What a Poly, Aromantic Relationship Looks Like

15 Jun

Crazy shit’s been happening in my life lately. One of the most exciting bits of news (and the most relevant for this blog) is that I have a new partner! (Now I can use the phrase “One of my partners” with complete accuracy. This is very important.)

I’ve been seeing an excellent woman (let’s call her S) for a couple months now. We’re definitely in the middle of New Relationship Energy (so ask me about it again in several months) but I’m excited enough about it that I wanted to share the love. I think we’re working out in practice some of the stuff we like to talk about here.

I don’t know what order to talk about this stuff in. I guess I’ll just go in vaguely chronological order, since that’s easy?

So, we met at a party. This is not where I normally meet people, but I guess miracles can happen? Nothing happened that night, but we traded information and promised to be friends. “Friends” turned out to be “introduce S to Doctor Who”. Note that Doctor Who is a crucial element in any non-normative relationship’s courtship phase.

We started out on a good, communicative note. I’ve basically made it a policy to be incredibly up-front about things, and this is working out well for me. I suspect that has a lot to do with the environment (UChicago students are a special breed), so we’ll see if this continues to work in the real world. In this case, I had mentioned that I was poly at the party, so we talked about that (and about kink) the very first time we hung out. At that time, I also talked casually about the fact that I was hitting on her at the party (she was surprised I would just say that up front), and explicitly asked consent to put my arm around her and play with her hair. There was a little bit of awkward first-date boundary testing, but a lot less than there would have been without those conversations.

Then the next time we hung out (actually probably the third or fourth, I think I’m compressing things), I brought up the sex question. This was admittedly pretty fast, but we had been very comfortably talking about sex and kink and poly, so it seemed reasonable. I basically just said, “So, it seems like an obvious question here is whether you want to move this relationship in a sexual direction. I’m happy either way, but I wondered what you were thinking.” She said she wasn’t sure, which was fine by me, and we went back to watching Doctor Who and cuddling.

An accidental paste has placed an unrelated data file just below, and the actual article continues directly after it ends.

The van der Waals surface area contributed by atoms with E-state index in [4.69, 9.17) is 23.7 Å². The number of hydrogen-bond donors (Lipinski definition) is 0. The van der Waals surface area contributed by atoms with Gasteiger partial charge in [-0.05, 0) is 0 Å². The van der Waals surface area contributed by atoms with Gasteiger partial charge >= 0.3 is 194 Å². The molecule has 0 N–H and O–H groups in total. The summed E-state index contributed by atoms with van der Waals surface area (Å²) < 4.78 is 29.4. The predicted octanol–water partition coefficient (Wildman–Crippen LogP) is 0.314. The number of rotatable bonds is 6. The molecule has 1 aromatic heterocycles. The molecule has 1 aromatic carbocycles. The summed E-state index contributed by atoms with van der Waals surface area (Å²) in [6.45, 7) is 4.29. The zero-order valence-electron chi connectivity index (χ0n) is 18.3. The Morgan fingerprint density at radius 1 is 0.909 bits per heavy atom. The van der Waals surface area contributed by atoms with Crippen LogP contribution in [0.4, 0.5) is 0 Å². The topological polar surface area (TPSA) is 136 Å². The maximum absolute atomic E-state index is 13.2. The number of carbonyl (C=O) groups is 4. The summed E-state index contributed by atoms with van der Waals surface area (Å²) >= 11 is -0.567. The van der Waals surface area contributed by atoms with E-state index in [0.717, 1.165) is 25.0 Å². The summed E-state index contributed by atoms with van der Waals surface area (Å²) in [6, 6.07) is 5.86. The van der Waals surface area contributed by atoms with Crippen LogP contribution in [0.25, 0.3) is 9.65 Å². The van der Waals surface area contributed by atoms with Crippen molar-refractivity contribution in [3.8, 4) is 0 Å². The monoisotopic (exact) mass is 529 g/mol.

She pretty quickly decided that she did want, after all, so we began exploring sexuality and, pretty quickly, kink. We moved very deliberately, talking about everything before we did it. I think precisely because of that, we also moved pretty quickly. She had never done kink before, and within a month or so we were doing some pretty heavy stuff. This was all really smooth, however, because we established from the beginning that we were comfortable talking about everything. (Also she’s ridiculously kinky. Although she may make a face at me when she reads that. [Editor’s note: Yep, she did.])

In the mean time, we were becoming really great friends. She’s funny and hyper and really, really clever. We talked about the similarities and differences between Renaissance and Ancient Near Eastern magic,  and social hierarchies within friend groups, and the weird academic cult of “non-biased” teaching, and polyamory, and why people don’t identify as feminists. We started spending more and more time together, watching Doctor Who and talking about incredibly nerdy things and introducing her to kink.

At some point I asked her, “So, if someone asks what’s up with us, what do I tell them?” We ended up deciding on the word “partner”, though neither of us were quite sure what the word meant. We knew we were important to each other, though, so it felt pretty right.

Both of us felt, however, that this wasn’t anything like what we had experienced before. It just felt qualitatively different from any relationship I had had before, and I think she felt the same.